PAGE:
In this study, the consistency of measurements between the Easyshade spectrophotometer and the ShadeStar colorimeter while testing the 100 incisors was 49% for VITAPAN Classical and 22% for 3D-Master. By comparison, in the analysis of the Easyshade and ShadeStar measurements made on canines there was 52% agreement for VITAPAN Classical and 32% agreement for 3D-Master. It indicates that the results are not completely satisfactory. The lower compatibility obtained with the 3D-Master shade guide was probably due to the greater number of color shade tabs. Similar observations were made by Sarafianou et al.16 They examined the consistency of measurements from 2 spectrophotometric devices – Easyshade and SpectroShade®. The authors reported a low degree of compatibility for both spectrophotometers, thus suggesting the lack of compatibility of devices from different manufacturers.16 Such low compatibility between devices can lead to problems in communication with dental technicians, who may check the color of the prosthetic work with a different device than the one used by the dentist when choosing the color of the teeth.
The repeatability of colorimeter measurements may also be low due to the aging of the filters and the metamerism of the tested objects.17 Reports regarding the assessment of the accuracy and repeatability of the color measurements performed with the use of a spectrophotometer are contradictory.1, 8, 16, 18, 19 In vitro studies indicate greater accuracy of spectrophotometric devices.8, 19 In a few studies, the accuracy of spectrophotometers under clinical conditions was evaluated.20, 21, 22 However, conducting in vivo tests is more difficult; for example, failing to keep the measuring tip of the device stationary inside the patient’s mouth may lead to lower measurement precision.8, 12 Weyhrauch et al. claimed that the Easyshade spectrophotometer is characterized by high repeatability of measurements, and therefore specialists can use it independently of each other without affecting the quality of tooth color analysis.23 Measurements with the use of these devices were also carried out under laboratory conditions. Agreement between 3 spectrophotometric devices – Easyshade, SpectroShade and ShadeVision® – was checked in the conditions simulating the clinical situation.12 The measurements were made in 2 different settings – standardized and traditional, in accordance with the manufacturer’s recommendations. The Easyshade spectrophotometer had the highest repeatability under standardized conditions, corresponding to 100% for VITAPAN Classical and 3D-Master colors. While performing measurements as recommended by the manufacturer, i.e., under conditions that simulate those of the dental office, repeatability decreased to 48.2% for the VITAPAN Classical shade guide and to 55.3% for the 3D-Master shade guide.12 In our study, measurements with the devices were repeated 3 times for each tooth. In the event of the devices showing a variation in color, the measurement was repeated until 2 identical color results were obtained in succession. This approach improves the precision of devices and increases the likelihood of choosing the most acceptable color.19, 24 In vitro studies have shown that there is a significant difference between the subjective assessment made by the dentist and instrumental tooth color selection in favor of colorimeters.25 Only a few researchers have shown considerable agreement between the visual method and instrumental methods in assessing tooth color under clinical conditions.26, 27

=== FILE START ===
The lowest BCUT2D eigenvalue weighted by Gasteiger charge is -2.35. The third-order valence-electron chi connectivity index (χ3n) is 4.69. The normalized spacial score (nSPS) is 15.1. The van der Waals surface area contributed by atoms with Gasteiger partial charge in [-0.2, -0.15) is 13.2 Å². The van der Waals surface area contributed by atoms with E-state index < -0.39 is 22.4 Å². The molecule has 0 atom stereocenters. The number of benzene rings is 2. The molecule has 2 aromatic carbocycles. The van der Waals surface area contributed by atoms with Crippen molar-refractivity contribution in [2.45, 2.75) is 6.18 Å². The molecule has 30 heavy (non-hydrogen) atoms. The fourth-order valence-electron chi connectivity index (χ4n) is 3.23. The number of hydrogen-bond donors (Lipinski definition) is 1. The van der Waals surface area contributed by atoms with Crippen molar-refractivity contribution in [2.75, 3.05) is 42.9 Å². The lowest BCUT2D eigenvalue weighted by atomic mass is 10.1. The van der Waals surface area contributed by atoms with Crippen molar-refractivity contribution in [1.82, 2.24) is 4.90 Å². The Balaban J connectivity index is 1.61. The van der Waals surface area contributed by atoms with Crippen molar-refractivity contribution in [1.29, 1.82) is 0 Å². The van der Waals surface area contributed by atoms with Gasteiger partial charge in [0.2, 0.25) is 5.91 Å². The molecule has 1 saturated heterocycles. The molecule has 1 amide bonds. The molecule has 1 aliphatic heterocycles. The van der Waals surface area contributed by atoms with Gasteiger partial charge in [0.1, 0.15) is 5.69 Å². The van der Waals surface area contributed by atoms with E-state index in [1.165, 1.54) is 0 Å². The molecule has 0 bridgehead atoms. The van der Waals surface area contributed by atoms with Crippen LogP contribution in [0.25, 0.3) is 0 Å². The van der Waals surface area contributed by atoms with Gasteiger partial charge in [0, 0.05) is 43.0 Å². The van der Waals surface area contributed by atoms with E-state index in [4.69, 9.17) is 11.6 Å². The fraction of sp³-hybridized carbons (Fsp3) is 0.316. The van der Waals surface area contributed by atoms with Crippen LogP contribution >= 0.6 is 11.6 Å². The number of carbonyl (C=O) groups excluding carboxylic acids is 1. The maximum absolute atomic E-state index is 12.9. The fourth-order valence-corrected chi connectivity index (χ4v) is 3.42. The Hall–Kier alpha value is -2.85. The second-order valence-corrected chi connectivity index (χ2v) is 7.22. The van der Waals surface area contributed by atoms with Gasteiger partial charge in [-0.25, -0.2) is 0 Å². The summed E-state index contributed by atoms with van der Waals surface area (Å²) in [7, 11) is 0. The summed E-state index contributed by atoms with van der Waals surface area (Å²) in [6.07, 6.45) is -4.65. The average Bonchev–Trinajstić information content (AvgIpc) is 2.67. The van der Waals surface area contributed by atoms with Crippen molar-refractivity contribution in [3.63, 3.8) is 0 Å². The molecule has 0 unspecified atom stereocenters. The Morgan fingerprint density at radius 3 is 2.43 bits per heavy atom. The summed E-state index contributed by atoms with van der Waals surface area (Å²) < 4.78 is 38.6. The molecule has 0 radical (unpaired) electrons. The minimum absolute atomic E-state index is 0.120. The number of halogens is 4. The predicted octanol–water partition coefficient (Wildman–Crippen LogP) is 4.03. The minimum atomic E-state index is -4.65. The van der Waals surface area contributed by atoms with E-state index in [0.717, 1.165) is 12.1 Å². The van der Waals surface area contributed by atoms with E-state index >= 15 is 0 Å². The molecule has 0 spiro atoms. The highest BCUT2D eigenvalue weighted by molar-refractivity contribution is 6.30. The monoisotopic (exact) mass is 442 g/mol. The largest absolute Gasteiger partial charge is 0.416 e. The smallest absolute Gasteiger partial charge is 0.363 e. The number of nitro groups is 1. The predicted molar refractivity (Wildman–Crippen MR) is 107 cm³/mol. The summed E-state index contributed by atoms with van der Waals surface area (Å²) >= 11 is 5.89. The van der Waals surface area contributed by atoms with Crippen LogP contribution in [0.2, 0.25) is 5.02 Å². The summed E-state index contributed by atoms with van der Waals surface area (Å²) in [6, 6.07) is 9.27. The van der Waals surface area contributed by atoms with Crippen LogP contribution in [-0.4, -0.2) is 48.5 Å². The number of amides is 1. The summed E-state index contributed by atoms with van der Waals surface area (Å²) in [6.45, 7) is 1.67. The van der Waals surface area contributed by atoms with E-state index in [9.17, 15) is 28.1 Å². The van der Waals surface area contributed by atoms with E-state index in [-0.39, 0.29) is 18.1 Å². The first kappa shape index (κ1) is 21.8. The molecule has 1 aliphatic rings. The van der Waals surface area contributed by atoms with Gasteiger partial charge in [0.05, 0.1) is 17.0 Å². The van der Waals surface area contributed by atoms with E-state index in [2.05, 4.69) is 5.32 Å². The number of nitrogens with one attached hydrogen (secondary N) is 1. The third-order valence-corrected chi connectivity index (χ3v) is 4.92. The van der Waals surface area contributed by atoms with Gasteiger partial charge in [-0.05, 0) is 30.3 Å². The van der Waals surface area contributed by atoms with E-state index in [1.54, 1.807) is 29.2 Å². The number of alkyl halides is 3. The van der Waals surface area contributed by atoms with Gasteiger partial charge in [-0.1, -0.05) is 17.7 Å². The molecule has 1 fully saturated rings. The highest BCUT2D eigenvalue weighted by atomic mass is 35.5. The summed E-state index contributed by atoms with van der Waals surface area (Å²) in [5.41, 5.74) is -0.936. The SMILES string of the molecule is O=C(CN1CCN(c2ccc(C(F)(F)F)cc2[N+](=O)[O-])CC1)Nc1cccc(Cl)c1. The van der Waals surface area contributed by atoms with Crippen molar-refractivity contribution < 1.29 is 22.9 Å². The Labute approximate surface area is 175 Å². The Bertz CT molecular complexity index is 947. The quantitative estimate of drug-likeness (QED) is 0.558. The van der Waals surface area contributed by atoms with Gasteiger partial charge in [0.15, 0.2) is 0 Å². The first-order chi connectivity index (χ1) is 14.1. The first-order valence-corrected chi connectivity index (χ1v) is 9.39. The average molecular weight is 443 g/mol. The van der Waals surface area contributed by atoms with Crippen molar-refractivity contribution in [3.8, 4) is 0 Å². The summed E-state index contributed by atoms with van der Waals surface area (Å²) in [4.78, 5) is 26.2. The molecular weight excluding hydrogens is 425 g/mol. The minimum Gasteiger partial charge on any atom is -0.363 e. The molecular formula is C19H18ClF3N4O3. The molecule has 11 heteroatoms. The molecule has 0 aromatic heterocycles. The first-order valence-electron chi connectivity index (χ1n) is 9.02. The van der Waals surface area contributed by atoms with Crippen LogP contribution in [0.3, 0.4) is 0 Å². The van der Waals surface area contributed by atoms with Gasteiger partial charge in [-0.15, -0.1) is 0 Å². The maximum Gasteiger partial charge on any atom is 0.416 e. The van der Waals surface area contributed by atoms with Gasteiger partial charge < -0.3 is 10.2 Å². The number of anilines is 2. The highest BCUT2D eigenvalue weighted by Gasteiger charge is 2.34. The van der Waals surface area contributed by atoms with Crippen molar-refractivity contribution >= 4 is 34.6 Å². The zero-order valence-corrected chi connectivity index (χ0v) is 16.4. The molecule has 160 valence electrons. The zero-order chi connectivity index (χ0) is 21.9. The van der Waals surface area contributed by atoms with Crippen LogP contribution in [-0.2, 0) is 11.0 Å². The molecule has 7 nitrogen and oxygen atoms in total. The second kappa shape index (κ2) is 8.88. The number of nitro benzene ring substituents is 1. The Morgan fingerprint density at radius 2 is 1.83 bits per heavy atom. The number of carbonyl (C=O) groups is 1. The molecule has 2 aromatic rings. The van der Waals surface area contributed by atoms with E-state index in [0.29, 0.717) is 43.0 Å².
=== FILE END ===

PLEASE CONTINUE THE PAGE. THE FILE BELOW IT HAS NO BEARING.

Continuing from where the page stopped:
Li and Wang suggest that the accuracy of selection is not guaranteed, either by subjective or objective methods, although better results are obtained when using a colorimeter.28 Our research showed poor agreement in the results obtained with the spectrophotometric and colorimetric devices, and statistically significant differences for incisors and canines when using the VITAPAN Classical and 3D-Master shade guides. Judeh and Al-Wahadni reported that spectrophotometers needed improvement, but the combination of measurements by means of these devices with visual assessment produced favorable results.29 Lasserre et al.30 and Śmielecka and Dorocka-Bobkowska5 came to similar conclusions, reporting that the highest agreement between visual and computer-assisted selection was achieved when a lamp was used to optimize lighting conditions during the choice of color by the dentist.
A limitation of this study is the loss of some colorimetric data due to the reflection or refraction of the beam of light generated in the direction of the tested object; as the teeth are not perfectly flat and opaque, some of the reflected light is not ‘captured’ by the instrument sensor. Additionally, in the study, the measurements were made in the central part of the tooth; the tests should be extended to the cervical and incisal zones of the tooth, since it is known the teeth are not of a uniform color.
Within the limitations of this study, we concluded that the VITA VITAPAN Classical system demonstrated superior agreement in shade selection as compared to the VITA 3D-Master system. A low degree of agreement between the optical devices used in the selection of the color of artificial teeth may indicate optical differences between devices from different manufacturers.
Ethics approval and consent to participate
The study was approved by the Ethics Committee of Poznan University of Medical Sciences, Poland (No. 459/14). Informed written consent was obtained from the participants before they were enrolled for the study.
The datasets generated and/or analyzed during the current study are available from the corresponding author on reasonable request.
Consent for publication